Topics covered in the SenseTalk Reference include:
- About SenseTalk: An overview of SenseTalk and how it works.
- Key Elements: A one-hour introduction to SenseTalk for experienced programmers and inquiring minds.
- The Basics: To use SenseTalk effectively, you'll need to understand values, containers, expressions, and control structures.
- Objects and Messages: Gain a thorough understanding of messages and handlers, and objects and their helpers.
- Working with Databases: Read the following information to better understand how you can use SenseTalk scripting to work with databases.
- Commands and Functions: Learn how to manipulate text, perform calculations, and more.
- GUI Automation Commands and Functions: SenseTalk methods for interacting with systems under test (SUTs). You can provide mouse or keyboard commands, search for images, or control connected mobile devices.
- Local and Global Properties: In SenseTalk, local and global properties are system-wide values that determine behaviors of the run environment.
For reference tables of Eggplant Functional commands and functions, see and respectively.
Commands and functions are used similarly, but there are some significant differences:
- Functions always have return values; commands might have return values.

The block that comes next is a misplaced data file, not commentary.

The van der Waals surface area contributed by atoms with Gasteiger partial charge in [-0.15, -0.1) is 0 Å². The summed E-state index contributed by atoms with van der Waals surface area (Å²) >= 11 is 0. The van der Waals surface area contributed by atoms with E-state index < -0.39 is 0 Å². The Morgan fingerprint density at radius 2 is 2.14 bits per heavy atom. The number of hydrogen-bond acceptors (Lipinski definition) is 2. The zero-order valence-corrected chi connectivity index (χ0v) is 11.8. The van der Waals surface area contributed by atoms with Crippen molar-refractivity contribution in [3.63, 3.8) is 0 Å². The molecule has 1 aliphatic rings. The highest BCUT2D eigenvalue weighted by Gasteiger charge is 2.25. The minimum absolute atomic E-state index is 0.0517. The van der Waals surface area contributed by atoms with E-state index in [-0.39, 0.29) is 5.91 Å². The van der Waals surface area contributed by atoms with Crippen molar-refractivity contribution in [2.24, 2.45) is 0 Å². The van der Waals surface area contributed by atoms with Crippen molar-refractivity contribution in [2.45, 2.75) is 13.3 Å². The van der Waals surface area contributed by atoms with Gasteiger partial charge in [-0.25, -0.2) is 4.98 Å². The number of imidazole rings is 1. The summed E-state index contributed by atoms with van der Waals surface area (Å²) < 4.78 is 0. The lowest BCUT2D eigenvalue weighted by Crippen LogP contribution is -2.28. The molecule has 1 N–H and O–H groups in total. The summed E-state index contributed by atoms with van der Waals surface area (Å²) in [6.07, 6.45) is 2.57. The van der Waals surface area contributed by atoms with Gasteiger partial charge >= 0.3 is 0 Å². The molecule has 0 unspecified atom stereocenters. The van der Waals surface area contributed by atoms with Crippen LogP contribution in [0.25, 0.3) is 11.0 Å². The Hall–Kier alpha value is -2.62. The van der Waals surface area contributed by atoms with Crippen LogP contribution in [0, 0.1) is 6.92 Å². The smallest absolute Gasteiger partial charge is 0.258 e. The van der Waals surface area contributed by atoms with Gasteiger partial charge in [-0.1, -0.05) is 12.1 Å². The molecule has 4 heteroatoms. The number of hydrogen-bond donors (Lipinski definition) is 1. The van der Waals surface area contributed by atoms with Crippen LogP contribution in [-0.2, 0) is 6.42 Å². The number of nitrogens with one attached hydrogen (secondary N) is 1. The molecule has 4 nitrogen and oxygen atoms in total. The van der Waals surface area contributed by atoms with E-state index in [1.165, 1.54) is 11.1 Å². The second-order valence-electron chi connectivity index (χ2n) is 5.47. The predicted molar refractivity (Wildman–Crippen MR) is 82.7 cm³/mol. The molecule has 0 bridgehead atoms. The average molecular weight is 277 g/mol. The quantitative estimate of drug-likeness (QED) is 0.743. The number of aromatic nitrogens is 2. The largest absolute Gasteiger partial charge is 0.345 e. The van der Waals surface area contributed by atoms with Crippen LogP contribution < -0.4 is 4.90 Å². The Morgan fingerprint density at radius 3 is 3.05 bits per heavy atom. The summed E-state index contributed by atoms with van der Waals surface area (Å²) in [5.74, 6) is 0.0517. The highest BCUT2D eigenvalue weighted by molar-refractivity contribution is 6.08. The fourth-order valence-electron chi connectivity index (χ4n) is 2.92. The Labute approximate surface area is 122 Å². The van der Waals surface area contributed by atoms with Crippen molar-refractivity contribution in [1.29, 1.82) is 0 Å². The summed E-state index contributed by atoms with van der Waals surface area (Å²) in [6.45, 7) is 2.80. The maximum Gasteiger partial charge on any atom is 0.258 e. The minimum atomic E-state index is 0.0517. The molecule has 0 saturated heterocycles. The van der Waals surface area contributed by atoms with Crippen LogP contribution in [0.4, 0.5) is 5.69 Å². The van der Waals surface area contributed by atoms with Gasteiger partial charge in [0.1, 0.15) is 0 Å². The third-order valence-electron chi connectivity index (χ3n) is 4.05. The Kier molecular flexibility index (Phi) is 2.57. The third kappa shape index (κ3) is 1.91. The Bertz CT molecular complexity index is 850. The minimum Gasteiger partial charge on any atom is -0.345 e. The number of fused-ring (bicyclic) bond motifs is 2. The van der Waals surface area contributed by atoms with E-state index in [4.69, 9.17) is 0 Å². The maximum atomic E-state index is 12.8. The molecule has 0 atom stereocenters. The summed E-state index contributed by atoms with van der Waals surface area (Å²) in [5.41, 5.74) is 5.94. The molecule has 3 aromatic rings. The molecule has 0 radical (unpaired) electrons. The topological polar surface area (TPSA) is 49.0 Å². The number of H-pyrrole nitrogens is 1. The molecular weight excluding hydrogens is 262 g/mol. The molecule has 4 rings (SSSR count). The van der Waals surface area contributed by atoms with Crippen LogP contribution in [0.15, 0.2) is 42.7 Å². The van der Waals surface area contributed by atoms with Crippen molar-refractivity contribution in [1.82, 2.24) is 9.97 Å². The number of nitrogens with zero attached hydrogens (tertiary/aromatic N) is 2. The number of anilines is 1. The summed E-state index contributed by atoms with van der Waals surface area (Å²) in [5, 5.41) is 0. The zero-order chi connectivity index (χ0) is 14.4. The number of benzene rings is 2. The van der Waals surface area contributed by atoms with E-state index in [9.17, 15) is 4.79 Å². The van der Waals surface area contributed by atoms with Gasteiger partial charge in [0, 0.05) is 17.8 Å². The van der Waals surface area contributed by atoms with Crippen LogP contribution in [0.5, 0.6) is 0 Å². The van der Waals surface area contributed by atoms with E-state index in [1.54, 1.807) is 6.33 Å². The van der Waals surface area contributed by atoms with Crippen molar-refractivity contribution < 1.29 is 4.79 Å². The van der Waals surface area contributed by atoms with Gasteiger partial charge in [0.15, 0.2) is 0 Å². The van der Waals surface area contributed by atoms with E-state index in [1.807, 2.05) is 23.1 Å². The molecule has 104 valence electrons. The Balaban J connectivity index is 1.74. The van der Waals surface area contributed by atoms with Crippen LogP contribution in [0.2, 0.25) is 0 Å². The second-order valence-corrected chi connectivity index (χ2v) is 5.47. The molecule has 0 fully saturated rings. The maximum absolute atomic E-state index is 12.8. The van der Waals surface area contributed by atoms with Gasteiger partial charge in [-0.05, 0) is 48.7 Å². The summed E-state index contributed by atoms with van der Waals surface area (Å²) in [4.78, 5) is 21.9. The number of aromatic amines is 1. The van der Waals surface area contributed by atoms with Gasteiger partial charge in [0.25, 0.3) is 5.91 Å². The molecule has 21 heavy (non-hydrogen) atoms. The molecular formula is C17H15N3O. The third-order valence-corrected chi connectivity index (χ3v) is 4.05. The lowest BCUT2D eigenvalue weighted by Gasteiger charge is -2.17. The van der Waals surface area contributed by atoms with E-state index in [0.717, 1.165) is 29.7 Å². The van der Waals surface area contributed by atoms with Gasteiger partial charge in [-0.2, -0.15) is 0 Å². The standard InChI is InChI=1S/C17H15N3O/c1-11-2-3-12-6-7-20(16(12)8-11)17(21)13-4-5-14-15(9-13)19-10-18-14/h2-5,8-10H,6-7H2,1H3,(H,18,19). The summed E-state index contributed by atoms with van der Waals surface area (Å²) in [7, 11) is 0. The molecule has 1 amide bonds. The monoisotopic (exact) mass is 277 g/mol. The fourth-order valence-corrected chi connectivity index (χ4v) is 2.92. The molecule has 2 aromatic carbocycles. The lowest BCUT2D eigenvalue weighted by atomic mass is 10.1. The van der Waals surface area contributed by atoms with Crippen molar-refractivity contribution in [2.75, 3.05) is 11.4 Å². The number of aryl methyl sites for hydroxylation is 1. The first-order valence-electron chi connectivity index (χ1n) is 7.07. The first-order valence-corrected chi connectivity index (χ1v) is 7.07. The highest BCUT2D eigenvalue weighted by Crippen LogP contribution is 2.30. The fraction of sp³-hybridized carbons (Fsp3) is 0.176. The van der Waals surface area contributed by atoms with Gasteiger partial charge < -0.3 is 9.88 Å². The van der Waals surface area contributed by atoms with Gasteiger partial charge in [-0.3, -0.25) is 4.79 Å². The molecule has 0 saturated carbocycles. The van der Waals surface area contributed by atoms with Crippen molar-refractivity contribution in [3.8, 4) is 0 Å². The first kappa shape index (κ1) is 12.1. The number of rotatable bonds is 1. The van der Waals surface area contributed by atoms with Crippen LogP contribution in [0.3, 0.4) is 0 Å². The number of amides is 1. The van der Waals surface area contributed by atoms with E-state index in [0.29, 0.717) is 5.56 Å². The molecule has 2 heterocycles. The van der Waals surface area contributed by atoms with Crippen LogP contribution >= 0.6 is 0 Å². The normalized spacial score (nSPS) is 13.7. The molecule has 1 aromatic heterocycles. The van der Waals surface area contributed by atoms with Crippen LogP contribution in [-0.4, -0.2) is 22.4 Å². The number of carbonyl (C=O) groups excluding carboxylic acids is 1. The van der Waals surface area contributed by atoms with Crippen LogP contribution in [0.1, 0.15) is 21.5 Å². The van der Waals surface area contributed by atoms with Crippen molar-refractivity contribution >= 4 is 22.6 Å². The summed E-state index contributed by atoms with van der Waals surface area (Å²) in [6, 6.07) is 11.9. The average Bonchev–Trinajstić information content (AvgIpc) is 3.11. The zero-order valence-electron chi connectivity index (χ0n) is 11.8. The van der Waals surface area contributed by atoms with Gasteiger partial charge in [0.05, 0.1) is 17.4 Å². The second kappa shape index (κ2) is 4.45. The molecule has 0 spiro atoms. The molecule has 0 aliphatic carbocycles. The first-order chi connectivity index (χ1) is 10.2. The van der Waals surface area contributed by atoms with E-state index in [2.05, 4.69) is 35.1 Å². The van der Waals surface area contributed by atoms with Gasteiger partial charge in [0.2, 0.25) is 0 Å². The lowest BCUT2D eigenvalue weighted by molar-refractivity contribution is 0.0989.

- Functions are typically used as parameters to commands.
- Commands must be written alone, not as part of a statement; functions must be part of a statement.
- Separate command and function parameters with commas:
Example: Click "SomeImage", "SomeOtherImage"
- Enclose function parameters in parentheses:
Example: ImageLocation("ThisImage", "ThatImage")
Commands and functions in Eggplant Functionaluse a variety of data types: numbers, coordinates, strings, and property lists.
Single numbers passed as parameters are not enclosed in quotation marks or parentheses.
Example: ScrollWheelUp 10
Time parameters are measured in seconds, unless you indicate otherwise. SenseTalk understands the terms weeks, days, hours, minutes, seconds, and milliseconds.
Examples: Wait 75
Wait 1 minute 15 seconds
When numbers are given as coordinates, they are enclosed in parentheses.
Example: Click (40,65)
Eggplant Functional also allows vector arithmetic to generate a location relative to a known position.
Examples: Click ((30,35) + (100,5))
Click (ImageLocation("SomeButton")+ (100,5))
Strings, such as file names and text literals, are enclosed in quotation marks.
Example: Click "CancelButton"
TypeText "Here is some text."
Note: Double angle-brackets << >> can enclose text that contains quotation marks and large blocks of text with return characters.
Property lists define or identify objects by listing certain properties. Each property comprises a key, which identifies what the property represents, and a value, which defines the property for the object.
Example: (ImageName: "MenuButton", HotSpot: (10, 23))
The example above describes an image that is the same as the saved image called MenuButton, but with a different hot spot location: (10,23). The key ImageName represents the saved image that this property list is based on. The value of ImageName is MenuButton, the actual name of the image.
Property lists are always enclosed in parentheses, with a colon between each key and its value. Quick Reference: Property Lists contains tables of the types of property lists used in Eggplant Functional. For more information, see Property Lists.